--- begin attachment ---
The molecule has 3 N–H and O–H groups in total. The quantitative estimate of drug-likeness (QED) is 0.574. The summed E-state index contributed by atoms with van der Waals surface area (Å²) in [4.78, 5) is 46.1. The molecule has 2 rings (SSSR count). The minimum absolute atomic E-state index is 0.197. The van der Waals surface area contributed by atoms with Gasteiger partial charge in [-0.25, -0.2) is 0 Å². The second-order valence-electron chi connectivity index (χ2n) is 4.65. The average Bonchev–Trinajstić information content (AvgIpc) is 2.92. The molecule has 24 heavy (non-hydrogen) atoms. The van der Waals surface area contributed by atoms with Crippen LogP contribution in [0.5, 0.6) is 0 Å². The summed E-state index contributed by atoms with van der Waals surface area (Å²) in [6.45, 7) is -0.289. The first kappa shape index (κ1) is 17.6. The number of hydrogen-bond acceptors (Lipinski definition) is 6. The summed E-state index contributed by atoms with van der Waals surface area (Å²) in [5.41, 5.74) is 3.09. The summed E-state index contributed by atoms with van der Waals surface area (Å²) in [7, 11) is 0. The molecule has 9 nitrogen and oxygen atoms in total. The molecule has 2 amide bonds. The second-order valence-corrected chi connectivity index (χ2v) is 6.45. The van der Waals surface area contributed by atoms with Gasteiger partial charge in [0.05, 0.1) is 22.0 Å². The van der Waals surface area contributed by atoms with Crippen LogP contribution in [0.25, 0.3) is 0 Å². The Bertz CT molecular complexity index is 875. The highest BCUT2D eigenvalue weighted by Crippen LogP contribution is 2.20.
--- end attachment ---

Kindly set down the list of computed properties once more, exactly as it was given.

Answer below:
The molecule has 3 N–H and O–H groups in total. The quantitative estimate of drug-likeness (QED) is 0.574. The summed E-state index contributed by atoms with van der Waals surface area (Å²) in [4.78, 5) is 46.1. The molecule has 2 rings (SSSR count). The minimum absolute atomic E-state index is 0.197. The van der Waals surface area contributed by atoms with Gasteiger partial charge in [-0.25, -0.2) is 0 Å². The second-order valence-electron chi connectivity index (χ2n) is 4.65. The average Bonchev–Trinajstić information content (AvgIpc) is 2.92. The molecule has 24 heavy (non-hydrogen) atoms. The van der Waals surface area contributed by atoms with Crippen LogP contribution in [0.5, 0.6) is 0 Å². The summed E-state index contributed by atoms with van der Waals surface area (Å²) in [6.45, 7) is -0.289. The first kappa shape index (κ1) is 17.6. The number of hydrogen-bond acceptors (Lipinski definition) is 6. The summed E-state index contributed by atoms with van der Waals surface area (Å²) in [5.41, 5.74) is 3.09. The summed E-state index contributed by atoms with van der Waals surface area (Å²) in [7, 11) is 0. The molecule has 9 nitrogen and oxygen atoms in total. The molecule has 2 amide bonds. The second-order valence-corrected chi connectivity index (χ2v) is 6.45. The van der Waals surface area contributed by atoms with Gasteiger partial charge in [0.05, 0.1) is 22.0 Å². The van der Waals surface area contributed by atoms with Crippen LogP contribution in [0.25, 0.3) is 0 Å². The Bertz CT molecular complexity index is 875. The highest BCUT2D eigenvalue weighted by Crippen LogP contribution is 2.20.